Insemination is performed:
- if there is a slight reduction in the quality of the sperm.
Insemination becomes senseless if the reduction in the sperm quality is so severe that the sperm are no longer capable of fertilisation, and can therefore no longer fuse with the egg cells;
- if the sperm cannot climb out of the vagina into the uterus.
This is tested by the post-coital test. The morning after intercourse on the night of verified ovulation, some mucous is taken from the cervix with a soft catheter and instantly examined for the presence of moving sperm.
A reason for the sperm’s inability to climb into the uterus may be a reduced mucous in the cervix, as is formed in the case of scarring resulting from surgical procedures at the mount of the uterus for example. However, it is often not possible to precisely determine the cause.
Preparation of the ejaculate obtained:
The rapidly moving sperm are extracted from the ejaculate through washing and centrifugation, concentrated in a low volume of liquid and transferred through the mouth of the uterus into the uterine cavity with the insemination catheter.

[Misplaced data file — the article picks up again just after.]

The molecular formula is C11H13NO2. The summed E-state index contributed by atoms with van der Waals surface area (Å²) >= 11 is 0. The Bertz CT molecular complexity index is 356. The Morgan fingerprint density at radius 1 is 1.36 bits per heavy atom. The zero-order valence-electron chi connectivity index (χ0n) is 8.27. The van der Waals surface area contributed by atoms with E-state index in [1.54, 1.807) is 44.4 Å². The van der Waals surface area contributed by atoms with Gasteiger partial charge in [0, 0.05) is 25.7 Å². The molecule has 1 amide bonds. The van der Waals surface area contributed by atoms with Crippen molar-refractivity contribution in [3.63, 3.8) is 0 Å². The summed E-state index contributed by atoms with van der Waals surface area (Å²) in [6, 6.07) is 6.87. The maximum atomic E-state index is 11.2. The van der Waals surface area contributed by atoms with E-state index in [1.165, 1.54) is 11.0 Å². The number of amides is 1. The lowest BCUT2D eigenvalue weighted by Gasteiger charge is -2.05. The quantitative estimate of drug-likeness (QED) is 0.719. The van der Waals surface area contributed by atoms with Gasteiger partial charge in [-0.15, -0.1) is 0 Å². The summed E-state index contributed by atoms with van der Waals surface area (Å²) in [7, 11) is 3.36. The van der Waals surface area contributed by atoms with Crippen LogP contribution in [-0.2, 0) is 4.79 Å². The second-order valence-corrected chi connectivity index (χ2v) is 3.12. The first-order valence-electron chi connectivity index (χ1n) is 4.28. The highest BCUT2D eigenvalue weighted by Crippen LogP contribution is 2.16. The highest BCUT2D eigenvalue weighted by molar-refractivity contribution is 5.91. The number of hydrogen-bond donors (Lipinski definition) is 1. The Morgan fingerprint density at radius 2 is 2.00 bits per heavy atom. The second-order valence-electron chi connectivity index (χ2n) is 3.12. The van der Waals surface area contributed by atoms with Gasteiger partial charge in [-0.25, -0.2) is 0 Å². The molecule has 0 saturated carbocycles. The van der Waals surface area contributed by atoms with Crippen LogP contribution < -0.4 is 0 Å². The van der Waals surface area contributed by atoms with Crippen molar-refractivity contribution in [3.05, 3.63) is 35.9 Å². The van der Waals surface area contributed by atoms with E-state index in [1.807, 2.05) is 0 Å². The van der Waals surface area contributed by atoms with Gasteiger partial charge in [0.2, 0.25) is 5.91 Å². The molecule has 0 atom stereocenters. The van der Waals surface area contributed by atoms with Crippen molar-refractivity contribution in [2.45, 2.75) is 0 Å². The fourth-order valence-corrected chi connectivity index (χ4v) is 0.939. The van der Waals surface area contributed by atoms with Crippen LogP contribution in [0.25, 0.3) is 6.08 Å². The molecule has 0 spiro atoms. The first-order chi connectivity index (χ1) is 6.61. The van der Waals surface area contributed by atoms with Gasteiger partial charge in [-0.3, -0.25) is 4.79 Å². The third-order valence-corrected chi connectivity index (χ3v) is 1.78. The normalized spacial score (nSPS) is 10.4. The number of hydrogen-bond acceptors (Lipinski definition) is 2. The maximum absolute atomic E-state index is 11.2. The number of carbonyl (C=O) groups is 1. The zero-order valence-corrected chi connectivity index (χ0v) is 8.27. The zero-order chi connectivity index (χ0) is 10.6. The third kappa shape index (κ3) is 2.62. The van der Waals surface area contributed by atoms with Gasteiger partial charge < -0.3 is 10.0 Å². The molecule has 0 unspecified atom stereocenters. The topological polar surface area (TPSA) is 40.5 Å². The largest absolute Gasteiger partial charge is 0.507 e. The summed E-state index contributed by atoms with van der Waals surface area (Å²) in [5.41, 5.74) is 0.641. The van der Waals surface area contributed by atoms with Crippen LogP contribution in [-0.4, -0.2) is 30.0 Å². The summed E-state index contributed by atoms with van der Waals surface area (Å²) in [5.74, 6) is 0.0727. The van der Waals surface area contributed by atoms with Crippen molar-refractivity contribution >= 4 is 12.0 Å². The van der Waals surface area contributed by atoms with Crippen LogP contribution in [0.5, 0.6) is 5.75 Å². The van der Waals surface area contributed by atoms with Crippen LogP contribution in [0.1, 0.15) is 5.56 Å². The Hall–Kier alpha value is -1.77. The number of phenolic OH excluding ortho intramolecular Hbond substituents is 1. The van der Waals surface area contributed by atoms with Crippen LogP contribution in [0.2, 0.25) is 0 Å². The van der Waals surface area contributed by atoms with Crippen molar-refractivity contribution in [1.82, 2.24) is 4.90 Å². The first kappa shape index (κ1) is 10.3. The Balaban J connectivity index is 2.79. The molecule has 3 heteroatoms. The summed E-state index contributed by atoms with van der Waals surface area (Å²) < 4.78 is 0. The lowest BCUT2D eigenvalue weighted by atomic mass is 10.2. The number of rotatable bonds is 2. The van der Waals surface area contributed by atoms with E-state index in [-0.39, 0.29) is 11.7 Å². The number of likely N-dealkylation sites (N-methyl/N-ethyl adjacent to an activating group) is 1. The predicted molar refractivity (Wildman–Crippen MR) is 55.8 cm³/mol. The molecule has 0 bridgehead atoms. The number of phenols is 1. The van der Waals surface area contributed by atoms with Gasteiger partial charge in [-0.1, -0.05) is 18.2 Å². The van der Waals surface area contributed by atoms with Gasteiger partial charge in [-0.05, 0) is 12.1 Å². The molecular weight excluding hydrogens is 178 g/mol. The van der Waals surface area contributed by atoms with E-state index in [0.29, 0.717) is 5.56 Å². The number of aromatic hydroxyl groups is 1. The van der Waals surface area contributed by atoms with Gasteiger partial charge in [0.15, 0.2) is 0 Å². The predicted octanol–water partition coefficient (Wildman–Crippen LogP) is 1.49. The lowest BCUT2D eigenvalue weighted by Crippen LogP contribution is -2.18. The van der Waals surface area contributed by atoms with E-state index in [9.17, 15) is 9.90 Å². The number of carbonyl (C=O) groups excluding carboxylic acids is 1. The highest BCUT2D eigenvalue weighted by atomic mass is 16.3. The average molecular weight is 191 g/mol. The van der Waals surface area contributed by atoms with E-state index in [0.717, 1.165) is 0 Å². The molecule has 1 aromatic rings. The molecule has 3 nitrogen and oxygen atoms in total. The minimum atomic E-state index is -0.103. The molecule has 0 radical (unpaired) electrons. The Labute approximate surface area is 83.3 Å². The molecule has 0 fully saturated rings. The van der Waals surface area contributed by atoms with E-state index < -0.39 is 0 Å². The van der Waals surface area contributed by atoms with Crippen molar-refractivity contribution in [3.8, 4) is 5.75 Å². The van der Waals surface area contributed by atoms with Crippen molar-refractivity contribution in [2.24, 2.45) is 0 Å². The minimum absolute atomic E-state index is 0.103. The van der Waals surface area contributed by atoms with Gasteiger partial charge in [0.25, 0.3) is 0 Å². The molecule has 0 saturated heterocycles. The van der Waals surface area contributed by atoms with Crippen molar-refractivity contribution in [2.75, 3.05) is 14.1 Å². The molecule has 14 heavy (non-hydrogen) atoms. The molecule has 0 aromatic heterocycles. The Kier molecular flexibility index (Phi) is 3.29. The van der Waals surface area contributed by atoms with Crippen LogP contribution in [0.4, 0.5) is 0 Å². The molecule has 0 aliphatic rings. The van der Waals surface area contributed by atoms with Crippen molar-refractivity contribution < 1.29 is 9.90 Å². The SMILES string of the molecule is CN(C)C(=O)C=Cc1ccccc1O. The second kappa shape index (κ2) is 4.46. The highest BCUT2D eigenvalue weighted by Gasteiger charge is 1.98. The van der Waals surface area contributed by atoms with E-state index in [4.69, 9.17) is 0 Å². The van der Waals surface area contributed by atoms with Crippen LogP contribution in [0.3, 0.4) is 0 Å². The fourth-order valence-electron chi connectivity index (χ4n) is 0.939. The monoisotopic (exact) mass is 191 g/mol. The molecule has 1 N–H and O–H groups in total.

This procedure is painless and has no side effects.
The success rate of insemination treatments is, unfortunately, not very high.
In a large-scale Germany-wide study, a pregnancy rate of just under 10 % was registered after more than 70,000 inseminations. Even fewer for patients over 38 years of age.
In the individual case, we check very precisely whether the prospects for a pregnancy can really be increased by insemination.